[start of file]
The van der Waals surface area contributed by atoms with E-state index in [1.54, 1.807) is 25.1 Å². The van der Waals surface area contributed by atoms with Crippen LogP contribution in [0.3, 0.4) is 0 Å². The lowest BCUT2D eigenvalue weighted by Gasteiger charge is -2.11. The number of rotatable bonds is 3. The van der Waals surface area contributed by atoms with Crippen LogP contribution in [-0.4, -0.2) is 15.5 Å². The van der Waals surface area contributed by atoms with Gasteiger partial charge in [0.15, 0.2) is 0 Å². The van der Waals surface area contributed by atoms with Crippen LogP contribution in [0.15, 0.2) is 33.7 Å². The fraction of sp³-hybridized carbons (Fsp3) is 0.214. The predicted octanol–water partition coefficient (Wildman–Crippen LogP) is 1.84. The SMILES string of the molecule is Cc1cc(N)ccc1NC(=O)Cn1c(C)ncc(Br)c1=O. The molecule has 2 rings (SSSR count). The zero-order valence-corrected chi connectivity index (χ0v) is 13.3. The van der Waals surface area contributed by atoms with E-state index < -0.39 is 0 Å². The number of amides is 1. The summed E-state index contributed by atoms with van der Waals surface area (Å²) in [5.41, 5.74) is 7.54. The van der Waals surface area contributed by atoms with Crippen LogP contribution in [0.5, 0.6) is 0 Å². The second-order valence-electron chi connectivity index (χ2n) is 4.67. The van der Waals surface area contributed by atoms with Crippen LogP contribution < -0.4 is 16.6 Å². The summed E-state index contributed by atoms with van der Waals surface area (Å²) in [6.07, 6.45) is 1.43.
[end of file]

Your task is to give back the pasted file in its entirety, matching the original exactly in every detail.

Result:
The van der Waals surface area contributed by atoms with E-state index in [1.54, 1.807) is 25.1 Å². The van der Waals surface area contributed by atoms with Crippen LogP contribution in [0.3, 0.4) is 0 Å². The lowest BCUT2D eigenvalue weighted by Gasteiger charge is -2.11. The number of rotatable bonds is 3. The van der Waals surface area contributed by atoms with Crippen LogP contribution in [-0.4, -0.2) is 15.5 Å². The van der Waals surface area contributed by atoms with Gasteiger partial charge in [0.15, 0.2) is 0 Å². The van der Waals surface area contributed by atoms with Crippen LogP contribution in [0.15, 0.2) is 33.7 Å². The fraction of sp³-hybridized carbons (Fsp3) is 0.214. The predicted octanol–water partition coefficient (Wildman–Crippen LogP) is 1.84. The SMILES string of the molecule is Cc1cc(N)ccc1NC(=O)Cn1c(C)ncc(Br)c1=O. The molecule has 2 rings (SSSR count). The zero-order valence-corrected chi connectivity index (χ0v) is 13.3. The van der Waals surface area contributed by atoms with E-state index < -0.39 is 0 Å². The number of amides is 1. The summed E-state index contributed by atoms with van der Waals surface area (Å²) in [5.41, 5.74) is 7.54. The van der Waals surface area contributed by atoms with Crippen LogP contribution in [0.5, 0.6) is 0 Å². The second-order valence-electron chi connectivity index (χ2n) is 4.67. The van der Waals surface area contributed by atoms with Crippen LogP contribution < -0.4 is 16.6 Å². The summed E-state index contributed by atoms with van der Waals surface area (Å²) in [6.07, 6.45) is 1.43.